Phosphorus Storage Capacity of Soils under Various Animal Operations.
Vimala D. Nair, Willie Harris, P. K. R Nair, and Donald Graetz. Univ of Florida, Soil & Water Science Dept, Gainesville, FL 32611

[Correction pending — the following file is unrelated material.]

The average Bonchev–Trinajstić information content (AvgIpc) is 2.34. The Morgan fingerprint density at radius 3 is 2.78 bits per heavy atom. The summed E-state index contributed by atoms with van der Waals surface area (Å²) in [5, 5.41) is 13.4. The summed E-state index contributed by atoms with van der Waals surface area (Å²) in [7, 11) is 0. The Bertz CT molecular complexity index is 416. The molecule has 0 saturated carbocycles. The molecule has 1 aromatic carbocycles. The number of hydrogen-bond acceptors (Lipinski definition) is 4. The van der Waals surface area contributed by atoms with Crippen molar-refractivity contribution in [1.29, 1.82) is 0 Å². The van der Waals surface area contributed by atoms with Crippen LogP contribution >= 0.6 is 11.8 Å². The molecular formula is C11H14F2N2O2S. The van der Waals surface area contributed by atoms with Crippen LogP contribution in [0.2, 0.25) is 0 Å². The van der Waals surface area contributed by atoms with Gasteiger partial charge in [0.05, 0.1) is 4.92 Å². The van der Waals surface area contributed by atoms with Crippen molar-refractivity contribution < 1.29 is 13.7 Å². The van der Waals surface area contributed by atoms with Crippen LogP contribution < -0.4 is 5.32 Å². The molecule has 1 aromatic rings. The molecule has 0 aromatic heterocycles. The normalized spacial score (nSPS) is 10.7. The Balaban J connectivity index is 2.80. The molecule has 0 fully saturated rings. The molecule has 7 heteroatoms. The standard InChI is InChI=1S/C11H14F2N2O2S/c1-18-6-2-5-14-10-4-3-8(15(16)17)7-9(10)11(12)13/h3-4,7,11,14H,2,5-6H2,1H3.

The capacity of a manure-impacted soil to retain Phosphorus (P) relates to risk of P loss from sandy soils to adjacent water bodies. A new concept to calculate the safe P storage capacity per unit volume of soil, based on the P saturation ratio (available P/Fe+Al), is used to predict the “safe lifespan” of a P-impacted soil under different intensities of dairy, beef and poultry operations (Nair and Harris, 2004). The capacity reflects the relative P-conserving effects of alternative management practices. For example, the remaining P storage capacity was greater under silvopasture — the integration of trees, pasture and animals — than under an adjacent treeless pasture under similar management practices as evidenced by the soil P storage capacity of soil profiles. Capacity can also be used as an indicator of areas where animal operations would pose the least threat to the environment. It can also serve as a means of predicting P loss at environmentally problematic levels from soils that have become sources (“negative” storage capacities) due to heavy manure loading. Reference: Nair, V.D., and W.G. Harris. 2004. A capacity factor as an alternative to soil test phosphorus in phosphorus risk assessment. New Zealand J. Agric. Res. 47:491-497.